Developing authentic leadership – 10 Tips from a fellow traveller


March 25th, 2013

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In my last blog I asked the question ‘What is authenticity in leadership?’ I suggested that, while the word has been overused and misused in leadership circles, there is still something appealing and distinct that people crave for in leadership that might be articulated through the word ‘authentic’.  I suggested that what people might be looking for is someone who is: trustworthy, human, humble, principled and other-centred. In this article/blog I look at how a leader might develop these characteristics.

Here are my top ten tips for developing as an authentic leader:

  1. Embark on a lifelong voyage of self-discovery. Try stuff out and see what works. Treat every mistake and failure as a rich source of learning. It’s all a part of being human and learning what you’re naturally good at and what stirs your passion. Ask yourself deep reflective questions as you journey, never stop learning or being open to feedback, always be curious about your own responses and what lies beneath them as you encounter life’s ups and downs. Always be determined to grow through whatever life throws at you.
  2. Trace your journey as a leader up to now. What key events, decisions and turning points have made you the leader you are today, what passions and values have developed as a result? What golden threads and wisdom from this journey would you do well to hold onto, what baggage must you let go of to be the leader you want to be, and others need you to be, today and tomorrow?
  3. Give up on the tribute band idea. Don’t be a copy, be an original. By all means look to great leaders for inspiration and ideas, but find your own unique expression of leadership, your own unique ‘Voice’. Most of those that history remembers as great leaders can be characterised by their individuality as much, if not more than, their similarities. Each had a unique role to play in a unique context at a unique moment. What’s yours?
  4. Discover your natural ‘signature’ talents, strengths and personality preferences: those strengths and preferences that energise and fulfil you as you play to them. Use inventories and other tools such as the Myers Briggs Personality Type Inventory and the Realise 2 Strengths Inventory to unearth your natural, authentic self.
  5. Develop a sense of identity that is bigger than your work, one that encompasses the whole of your life, that embraces a diversity of roles. Develop definitions of success for all of your major roles in life. Then, seek the appropriate balance between those roles. You will be a better leader as a result, more objective when you need to be, more able to take a stand when your values and principles are in danger of being compromised, if your work role alone does not define you.
  6. Develop clarity in, and commitment to, your ethical and moral values and principles. Decide before the crunch moments where your lines in the sand will be in those areas where you know you might be tempted to compromise. Think through potential scenarios you might face and consider the possible consequences, both for yourself and for others of following different options. Decide in advance how you will handle them and it will help strengthen your resolve in the moment not to compromise your integrity and do something you would later regret.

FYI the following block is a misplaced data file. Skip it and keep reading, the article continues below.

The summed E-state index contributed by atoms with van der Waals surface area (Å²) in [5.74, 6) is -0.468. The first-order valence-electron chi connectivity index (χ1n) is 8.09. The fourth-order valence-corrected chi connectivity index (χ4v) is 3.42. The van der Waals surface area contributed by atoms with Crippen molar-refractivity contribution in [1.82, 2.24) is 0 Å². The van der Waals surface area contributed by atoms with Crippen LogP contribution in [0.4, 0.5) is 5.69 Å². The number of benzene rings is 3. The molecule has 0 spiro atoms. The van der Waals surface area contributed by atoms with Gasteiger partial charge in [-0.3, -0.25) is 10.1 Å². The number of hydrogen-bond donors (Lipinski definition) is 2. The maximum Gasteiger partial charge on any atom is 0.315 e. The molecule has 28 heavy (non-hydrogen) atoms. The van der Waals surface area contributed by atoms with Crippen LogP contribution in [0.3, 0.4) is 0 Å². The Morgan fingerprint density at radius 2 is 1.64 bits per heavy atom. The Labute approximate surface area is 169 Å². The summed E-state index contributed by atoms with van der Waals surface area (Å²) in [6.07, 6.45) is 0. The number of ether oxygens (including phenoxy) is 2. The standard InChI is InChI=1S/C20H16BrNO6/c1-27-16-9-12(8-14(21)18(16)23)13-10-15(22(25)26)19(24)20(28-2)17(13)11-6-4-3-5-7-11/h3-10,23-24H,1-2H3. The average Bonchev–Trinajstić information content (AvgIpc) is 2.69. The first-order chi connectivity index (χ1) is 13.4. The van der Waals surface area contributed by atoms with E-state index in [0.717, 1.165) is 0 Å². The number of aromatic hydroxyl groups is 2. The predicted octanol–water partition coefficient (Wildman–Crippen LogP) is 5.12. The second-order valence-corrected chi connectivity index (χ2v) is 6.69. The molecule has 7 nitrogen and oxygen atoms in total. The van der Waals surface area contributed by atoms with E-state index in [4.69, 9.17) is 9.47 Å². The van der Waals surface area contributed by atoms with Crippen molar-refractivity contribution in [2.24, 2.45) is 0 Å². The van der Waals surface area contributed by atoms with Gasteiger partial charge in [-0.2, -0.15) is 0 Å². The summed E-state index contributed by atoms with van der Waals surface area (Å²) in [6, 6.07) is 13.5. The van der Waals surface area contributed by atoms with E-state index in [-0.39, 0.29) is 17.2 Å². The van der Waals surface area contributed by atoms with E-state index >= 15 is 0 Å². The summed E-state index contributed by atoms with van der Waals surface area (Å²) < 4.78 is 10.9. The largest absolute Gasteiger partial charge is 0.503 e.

7. Ask yourself the ‘Spice Girls Question’: what do I really, really want? Many people go through many decades of their lives without asking this question. And yet it’s one of the most powerful questions for uncovering the motivations and dreams of the authentic self.
  8. Find a purpose that is other-centred. A fulfilling life often involves discovering and playing to your strengths. But many people find a deeper level of fulfilment when they can use their talents in the service of a cause greater than themselves. What causes stir you? What difference do you want to make? What legacy do you want to leave in the lives of others?
  9. Raise your awareness of what builds and destroys trust in your important relationships, at work and at home. Different things work for different people. Covey1 writes of emotional bank accounts that need to be invested in if trust is to result. Chapman2 writes of ‘The Five Love Languages’: ‘Words of Affirmation’; ‘Acts of Service’; ‘Quality Time’; ‘Gifts’ and ‘Physical Touch’. Which are most meaningful to you and to those you love? Speak their language.
  10. Write your own personal vision or mission statement – drawing onyour answers to the questions above. Make it a statement of your ‘Voice’ in the world; of what and who is important to you; what you value; the kind of person you want to be; the legacy you want to leave and with whom. Write and refine it over a period of weeks or months until you are happy with it. Use your statement as a touchstone and an anchor as you face life’s challenges, crossroads and major decisions.

Questions for Reflection

Q1. How authentic is your leadership? How do you know?

Q2. What has helped you develop a sense of authenticity as a leader?

Q3. Which of the ideas Adrian gives above would be worth trying for yourself?


1Covey, S.R. 1992. The Seven Habits of Highly Effective People. Simon & Schuster: London

2Chapman, G. D 1995. The Five Love Languages. Northfield:Chicago

Photo of Adrian Lock, Senior ConsultantAdrian Lock is a Senior Consultant and Programme Director for Strategic Leadership